(1935 – 1987)
Sarah Goddard Power was widely acclaimed as a major contributor to the advancement of higher education, an advocate for affirmative action and human rights, and a champion of freedom for the international press.
During the Carter Administration, Ms. Power served as Deputy Assistant Secretary in the State Department. She was responsible for United States policy for WHO, ILO, UNESCO, and other specialized United Nations agencies for international women’s programs, human rights, and communications. She chaired the U.S. national commission for UNESCO, and was a delegate to four world-wide United Nations-related conferences. She fought efforts to restrict movement of journalists and the free flow of information across national boundaries. As a committed participant in the United Nations Decade for Women, 1975-1985, she played an important role in drafting the World Plan of Action for the economic, social, and personal status of women worldwide.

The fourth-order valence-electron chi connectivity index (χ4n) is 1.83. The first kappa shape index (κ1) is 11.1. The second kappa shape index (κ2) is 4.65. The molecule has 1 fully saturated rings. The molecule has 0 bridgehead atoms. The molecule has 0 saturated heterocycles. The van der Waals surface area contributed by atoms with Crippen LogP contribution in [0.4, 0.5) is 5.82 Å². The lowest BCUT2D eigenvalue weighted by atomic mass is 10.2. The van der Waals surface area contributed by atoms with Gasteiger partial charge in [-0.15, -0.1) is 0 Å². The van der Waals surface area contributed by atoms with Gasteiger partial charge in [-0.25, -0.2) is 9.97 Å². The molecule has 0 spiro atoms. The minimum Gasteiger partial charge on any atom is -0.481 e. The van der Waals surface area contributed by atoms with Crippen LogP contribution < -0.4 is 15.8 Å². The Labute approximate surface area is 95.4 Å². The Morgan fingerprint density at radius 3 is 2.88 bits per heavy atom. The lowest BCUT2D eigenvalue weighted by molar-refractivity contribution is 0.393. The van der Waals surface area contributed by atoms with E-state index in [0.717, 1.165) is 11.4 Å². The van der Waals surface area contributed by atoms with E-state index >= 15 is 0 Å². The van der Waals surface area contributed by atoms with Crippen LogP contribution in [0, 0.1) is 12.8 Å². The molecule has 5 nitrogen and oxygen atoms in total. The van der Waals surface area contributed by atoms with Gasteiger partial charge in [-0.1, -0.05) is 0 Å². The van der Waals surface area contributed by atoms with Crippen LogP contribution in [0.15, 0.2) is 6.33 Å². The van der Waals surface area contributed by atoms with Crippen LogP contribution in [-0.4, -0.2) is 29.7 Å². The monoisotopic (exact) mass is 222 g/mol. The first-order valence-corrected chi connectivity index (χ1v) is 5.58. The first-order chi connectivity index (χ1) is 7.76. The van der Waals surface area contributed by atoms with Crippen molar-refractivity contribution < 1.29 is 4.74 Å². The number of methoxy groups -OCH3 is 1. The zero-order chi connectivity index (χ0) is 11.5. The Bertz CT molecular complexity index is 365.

As a Regent of the University of Michigan for more than 12 years, Sarah Goddard Power worked tirelessly to advance the position of women and minorities in faculty and administrative roles. She led efforts to secure the University’s status as a world-class research organization through the most ambitious and successful capital campaign ever undertaken by a public university. Upon her death, University of Michigan president Harold Shapiro said: “She gave wise counsel, support, joy and wisdom to students, faculty, staff and her colleagues.”
Through her actions, Sarah Power provided an enduring contribution through her own example and through the inspiration she provided. She was a master of politics and diplomacy at all levels, believing in them as the art of the possible. She enjoyed sharing the access to power which she enjoyed and of facilitating and investing in the dreams of others who came to her for help.